The subject of prayer has been widely debated over the years. We’ve discussed this topic on several occasions including Simen’s What’s the Point with Prayer?, MysteryOfIniquity’s Prayer: Communion with yourself, and LeoPardus’ Praying my way to losing faith.
Slapdash recently made this comment on one of our posts:
For me, the issue of (unanswered) prayer was the first, primary, and most important thing that unraveled my faith.
Christianity is completely schizophrenic when it comes to prayer. On the one hand you have loads of scriptures inviting us to pray – to pray about everything, to pray without ceasing, to pray boldly, to pray specifically, to pray with the faith of a mustard seed – and our prayers will be answered.
On the other hand, based as far as I can tell only on the Lord’s prayer, Christians insist that you add “not my will be done, but yours” to every prayer, thus effectively giving God an ‘out’ any and every time your original desire doesn’t come to pass…
We have spent a considerable time on this blog, addressing Biblical myths. HeIsSailing wrote on several myths of the Bible including the Leviathan, the creation story, the tower of Babel, and the origins of languages. I compiled an entry on the Exodus. Richard recently wrote on the Apocalypse. However, I believe one of the greatest myths of the Bible is the existence of the creature we call the devil.
On his personal blog, Gary has a post entitled The Grand Myth of Lucifer in which he describes in detail what the Bible says, or what most evangelicals believe the Bible says, about this mythical creature. In the post, he describes the origins of Lucifer, the part he played in the fall of Adam and Eve, the crucifixion of Jesus, and what he knows of his own destiny.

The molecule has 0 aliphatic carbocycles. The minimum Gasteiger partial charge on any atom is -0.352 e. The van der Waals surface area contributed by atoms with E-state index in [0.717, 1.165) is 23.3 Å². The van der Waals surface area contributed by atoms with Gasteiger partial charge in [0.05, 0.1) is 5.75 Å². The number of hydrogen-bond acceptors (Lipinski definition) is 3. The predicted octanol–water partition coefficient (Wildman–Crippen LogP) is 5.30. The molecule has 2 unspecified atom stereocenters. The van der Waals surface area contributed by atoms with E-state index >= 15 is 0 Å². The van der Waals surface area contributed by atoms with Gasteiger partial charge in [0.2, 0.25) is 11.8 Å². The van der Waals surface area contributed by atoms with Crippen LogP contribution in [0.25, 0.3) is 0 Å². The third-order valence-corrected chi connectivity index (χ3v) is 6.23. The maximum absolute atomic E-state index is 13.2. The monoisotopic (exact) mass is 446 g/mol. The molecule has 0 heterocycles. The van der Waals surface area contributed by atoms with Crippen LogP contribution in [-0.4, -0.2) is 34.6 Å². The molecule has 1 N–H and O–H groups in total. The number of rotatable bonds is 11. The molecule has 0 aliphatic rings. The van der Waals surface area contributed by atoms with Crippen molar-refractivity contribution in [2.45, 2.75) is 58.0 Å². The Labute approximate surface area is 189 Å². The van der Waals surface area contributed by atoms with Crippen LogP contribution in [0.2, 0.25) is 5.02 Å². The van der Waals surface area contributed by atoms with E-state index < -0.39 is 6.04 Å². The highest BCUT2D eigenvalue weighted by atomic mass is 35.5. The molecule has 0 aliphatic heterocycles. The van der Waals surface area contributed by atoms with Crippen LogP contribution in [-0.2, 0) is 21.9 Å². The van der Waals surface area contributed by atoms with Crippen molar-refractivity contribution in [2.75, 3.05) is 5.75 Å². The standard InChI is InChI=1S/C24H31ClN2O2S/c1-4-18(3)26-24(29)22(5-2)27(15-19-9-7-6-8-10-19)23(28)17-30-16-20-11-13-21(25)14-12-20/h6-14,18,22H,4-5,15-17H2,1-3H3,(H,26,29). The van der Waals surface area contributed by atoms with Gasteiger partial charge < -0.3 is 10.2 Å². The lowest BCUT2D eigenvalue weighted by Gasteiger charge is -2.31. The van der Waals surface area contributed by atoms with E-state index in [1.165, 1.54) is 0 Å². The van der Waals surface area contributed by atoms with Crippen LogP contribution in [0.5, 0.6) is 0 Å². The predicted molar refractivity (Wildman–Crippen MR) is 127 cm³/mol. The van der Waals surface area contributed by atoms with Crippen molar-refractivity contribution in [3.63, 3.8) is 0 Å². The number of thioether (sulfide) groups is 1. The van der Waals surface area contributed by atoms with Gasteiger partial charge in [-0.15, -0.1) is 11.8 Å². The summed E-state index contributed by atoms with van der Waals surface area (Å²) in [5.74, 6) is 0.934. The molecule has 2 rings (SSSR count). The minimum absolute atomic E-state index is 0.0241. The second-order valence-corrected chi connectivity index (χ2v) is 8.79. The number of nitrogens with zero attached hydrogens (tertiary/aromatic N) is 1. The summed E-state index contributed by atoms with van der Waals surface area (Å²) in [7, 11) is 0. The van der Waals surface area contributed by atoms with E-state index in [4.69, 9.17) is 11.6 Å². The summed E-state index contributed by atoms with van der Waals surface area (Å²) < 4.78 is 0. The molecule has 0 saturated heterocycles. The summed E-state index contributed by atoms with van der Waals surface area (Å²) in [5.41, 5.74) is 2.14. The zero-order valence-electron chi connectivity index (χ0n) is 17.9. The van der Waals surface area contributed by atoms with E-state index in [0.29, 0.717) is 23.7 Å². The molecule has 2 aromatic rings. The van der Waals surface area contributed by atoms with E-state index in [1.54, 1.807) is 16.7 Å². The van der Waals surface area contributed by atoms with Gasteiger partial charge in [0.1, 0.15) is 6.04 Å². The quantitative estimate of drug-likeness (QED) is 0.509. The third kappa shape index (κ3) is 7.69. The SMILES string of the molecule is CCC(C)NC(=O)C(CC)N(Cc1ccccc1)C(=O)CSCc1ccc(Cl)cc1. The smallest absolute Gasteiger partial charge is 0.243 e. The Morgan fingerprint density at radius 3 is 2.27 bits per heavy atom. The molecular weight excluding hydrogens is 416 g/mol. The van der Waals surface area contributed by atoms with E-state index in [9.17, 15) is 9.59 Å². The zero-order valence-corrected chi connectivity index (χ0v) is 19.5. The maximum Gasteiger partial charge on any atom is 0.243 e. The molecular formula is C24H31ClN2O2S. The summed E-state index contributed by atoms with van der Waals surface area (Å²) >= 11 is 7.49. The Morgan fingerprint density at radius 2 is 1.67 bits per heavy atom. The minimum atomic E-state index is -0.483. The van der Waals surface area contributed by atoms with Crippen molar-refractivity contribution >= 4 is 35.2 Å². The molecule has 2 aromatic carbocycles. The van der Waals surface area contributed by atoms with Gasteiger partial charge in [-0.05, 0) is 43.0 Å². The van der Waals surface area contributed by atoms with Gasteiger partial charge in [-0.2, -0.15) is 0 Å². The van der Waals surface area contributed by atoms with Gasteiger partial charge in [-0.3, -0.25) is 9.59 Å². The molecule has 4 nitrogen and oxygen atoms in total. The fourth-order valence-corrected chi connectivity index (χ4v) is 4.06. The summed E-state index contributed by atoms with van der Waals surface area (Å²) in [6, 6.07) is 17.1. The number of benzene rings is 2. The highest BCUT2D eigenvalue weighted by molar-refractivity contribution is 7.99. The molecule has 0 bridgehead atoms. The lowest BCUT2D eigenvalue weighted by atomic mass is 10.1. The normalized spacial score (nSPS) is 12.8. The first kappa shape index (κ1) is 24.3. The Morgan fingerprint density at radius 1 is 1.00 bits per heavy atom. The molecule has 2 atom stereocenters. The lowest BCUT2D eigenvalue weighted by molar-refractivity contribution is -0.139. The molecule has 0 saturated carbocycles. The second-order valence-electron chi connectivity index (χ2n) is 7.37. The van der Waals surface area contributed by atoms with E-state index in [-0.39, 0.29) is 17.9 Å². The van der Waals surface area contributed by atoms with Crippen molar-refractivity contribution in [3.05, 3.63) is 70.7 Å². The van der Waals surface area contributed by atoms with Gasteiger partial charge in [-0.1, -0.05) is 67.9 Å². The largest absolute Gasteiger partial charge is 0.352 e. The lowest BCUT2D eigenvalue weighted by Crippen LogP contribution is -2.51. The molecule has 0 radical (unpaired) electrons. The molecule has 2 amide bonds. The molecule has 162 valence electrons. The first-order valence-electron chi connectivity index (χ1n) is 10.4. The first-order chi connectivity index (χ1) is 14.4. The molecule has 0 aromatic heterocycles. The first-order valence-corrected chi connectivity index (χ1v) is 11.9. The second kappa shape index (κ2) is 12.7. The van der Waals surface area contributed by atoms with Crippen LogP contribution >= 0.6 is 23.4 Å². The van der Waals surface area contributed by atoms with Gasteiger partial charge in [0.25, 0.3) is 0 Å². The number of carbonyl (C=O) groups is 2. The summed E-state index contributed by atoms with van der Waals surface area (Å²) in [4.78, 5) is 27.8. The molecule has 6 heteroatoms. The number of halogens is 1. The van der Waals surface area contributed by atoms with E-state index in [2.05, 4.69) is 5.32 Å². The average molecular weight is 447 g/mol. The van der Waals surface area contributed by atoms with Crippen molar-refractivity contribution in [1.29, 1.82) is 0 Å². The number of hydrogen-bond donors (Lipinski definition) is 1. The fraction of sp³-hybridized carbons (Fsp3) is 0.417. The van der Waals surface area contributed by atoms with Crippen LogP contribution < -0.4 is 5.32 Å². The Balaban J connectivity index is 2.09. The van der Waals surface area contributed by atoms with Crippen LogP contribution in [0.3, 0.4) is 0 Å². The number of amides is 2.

Even as a Christian, I began to have my doubts in the existence of the devil. I struggled with the story of Job in which Job was a pawn in a great cosmic battle between God and the devil. If God was the great omnipotent being and the devil was simply a fallen angel, why did it seem as if they were somehow on equal terms? What was the devil doing in heaven approaching God?…
A common topic discussed on non-religious or post-religious sites is the subject of morality. Many religions, particularly those who consider Abraham the father of their faith – Judaism, Christianity, and Islam – believe they have the corner on morality and that “God” though his “holy book” is the source of morality in the world.
We’ve had our share of discussion on this site including HeIsSailing’s The Bible does not contain a guideline of moral absolutes, AThinkingMan’s Challenging Religious Myths 1: No Morality without Religion, and Stellar1’s You do not need religion to be moral. Of course this is not an exhaustive list as this issue is a part of several other excellent blog entries.
For many, the 10 Commandments set the foundation on which morality is based. The 10 Commandments are found in Exodus 20:2-17 and Deuteronomy 5:6-21. Depending on your religion or denomination, there are 12 commandments used to make up some version of the 10 Commandments. They are:
- I am the Lord your God
- You shall have no other gods before me
- You shall not make for yourself an idol
- You shall not take the Lord’s name in vain
- Remember the Sabbath and keep it holy…